Came dripping out of the sea and from their arms
Shook flakes of light, dancing on the foamy edge
Of quiet waves. They were all things of light
Tossed from the sea to dance under the Moon--
Her nuns, dancing within her dying round,
Clear limbs and breasts silvered with Moon and waves
And quick with windlike mood and body's joy,
Withdrawn from alien vows, by wave and wind
Lightly absolved and lightly all forgetting.

An hour ago they left. Remains the gleam
Of their late motion on the salt sea-meadow,
As loveliest hues linger when the sun's gone
And float in the heavens and die in reedy pools--
So slowly, who shall say when light is gone?



IN THOSE OLD DAYS

In those old days you were called beautiful,
But I have worn the beauty from your face;
The flowerlike bloom has withered on your cheek
With the harsh years, and the fire in your eyes
Burns darker now and deeper, feeding on
Beauty and the remembrance of things gone.
Even your voice is altered when you speak,
Or is grown mute with old anxiety
For me.

Even as a fire leaps into flame and burns
Leaping and laughing in its lovely flight,
And then under the flame a glowing dome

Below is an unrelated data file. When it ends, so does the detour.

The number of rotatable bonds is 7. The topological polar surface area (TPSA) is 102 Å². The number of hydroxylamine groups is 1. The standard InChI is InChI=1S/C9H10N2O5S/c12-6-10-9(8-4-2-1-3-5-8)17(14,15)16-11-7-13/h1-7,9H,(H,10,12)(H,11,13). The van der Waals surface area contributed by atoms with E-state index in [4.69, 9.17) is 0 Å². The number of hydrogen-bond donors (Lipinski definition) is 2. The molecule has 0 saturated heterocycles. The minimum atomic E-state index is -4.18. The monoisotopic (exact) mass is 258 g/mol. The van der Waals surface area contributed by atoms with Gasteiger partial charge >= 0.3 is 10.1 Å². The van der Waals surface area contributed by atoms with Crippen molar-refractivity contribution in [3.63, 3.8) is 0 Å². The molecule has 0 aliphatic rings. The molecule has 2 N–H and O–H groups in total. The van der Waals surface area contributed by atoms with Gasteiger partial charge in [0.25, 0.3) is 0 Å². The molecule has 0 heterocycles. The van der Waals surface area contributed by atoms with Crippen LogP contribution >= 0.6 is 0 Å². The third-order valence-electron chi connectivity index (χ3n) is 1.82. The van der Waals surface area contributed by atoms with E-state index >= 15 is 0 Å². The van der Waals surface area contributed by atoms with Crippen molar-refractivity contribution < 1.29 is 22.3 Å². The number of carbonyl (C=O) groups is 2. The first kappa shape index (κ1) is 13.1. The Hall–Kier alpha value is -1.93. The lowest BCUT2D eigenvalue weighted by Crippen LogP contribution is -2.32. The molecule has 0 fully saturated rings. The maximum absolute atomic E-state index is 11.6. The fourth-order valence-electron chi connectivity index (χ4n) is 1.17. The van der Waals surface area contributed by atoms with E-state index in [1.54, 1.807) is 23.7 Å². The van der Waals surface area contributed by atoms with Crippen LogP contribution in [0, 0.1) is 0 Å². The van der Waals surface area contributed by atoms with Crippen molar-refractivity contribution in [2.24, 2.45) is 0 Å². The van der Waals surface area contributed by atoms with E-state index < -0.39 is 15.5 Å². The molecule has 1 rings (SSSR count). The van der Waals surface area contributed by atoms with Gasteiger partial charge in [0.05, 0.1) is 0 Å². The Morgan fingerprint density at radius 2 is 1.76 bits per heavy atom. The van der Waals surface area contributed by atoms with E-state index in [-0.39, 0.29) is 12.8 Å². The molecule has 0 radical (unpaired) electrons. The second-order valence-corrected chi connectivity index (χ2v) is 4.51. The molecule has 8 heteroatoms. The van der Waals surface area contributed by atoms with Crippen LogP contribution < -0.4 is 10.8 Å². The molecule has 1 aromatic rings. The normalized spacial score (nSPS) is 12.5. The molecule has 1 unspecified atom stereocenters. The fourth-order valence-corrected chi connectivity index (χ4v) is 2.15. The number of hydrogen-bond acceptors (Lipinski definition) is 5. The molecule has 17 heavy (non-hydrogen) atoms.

Deepens slowly into blood-like light:--
So did you flame and in flame take delight,
So are you hollow'd now with aching fire.
But I still warm me and make there my home,
Still beauty and youth burn there invisibly
For me.

Now my lips falling on your silver'd skull,
My fingers in the valleys of your cheeks,
Or my hands in your thin strong hands fast caught,
Your body clutched to mine, mine bent to yours:
Now love undying feeds on love beautiful,
Now, now I am but thought kissing your thought ...
--And can it be in your heart's music speaks
A deeper rhythm hearing mine: can it be
Indeed for me?


CATERPILLARS

Of caterpillars Fabre tells how day after day
Around the rim of a vast earth pot they crawled,
Tricked thither as they filed shuffling out one morn
Head to tail when the common hunger called.

Head to tail in a heaving ring day after day,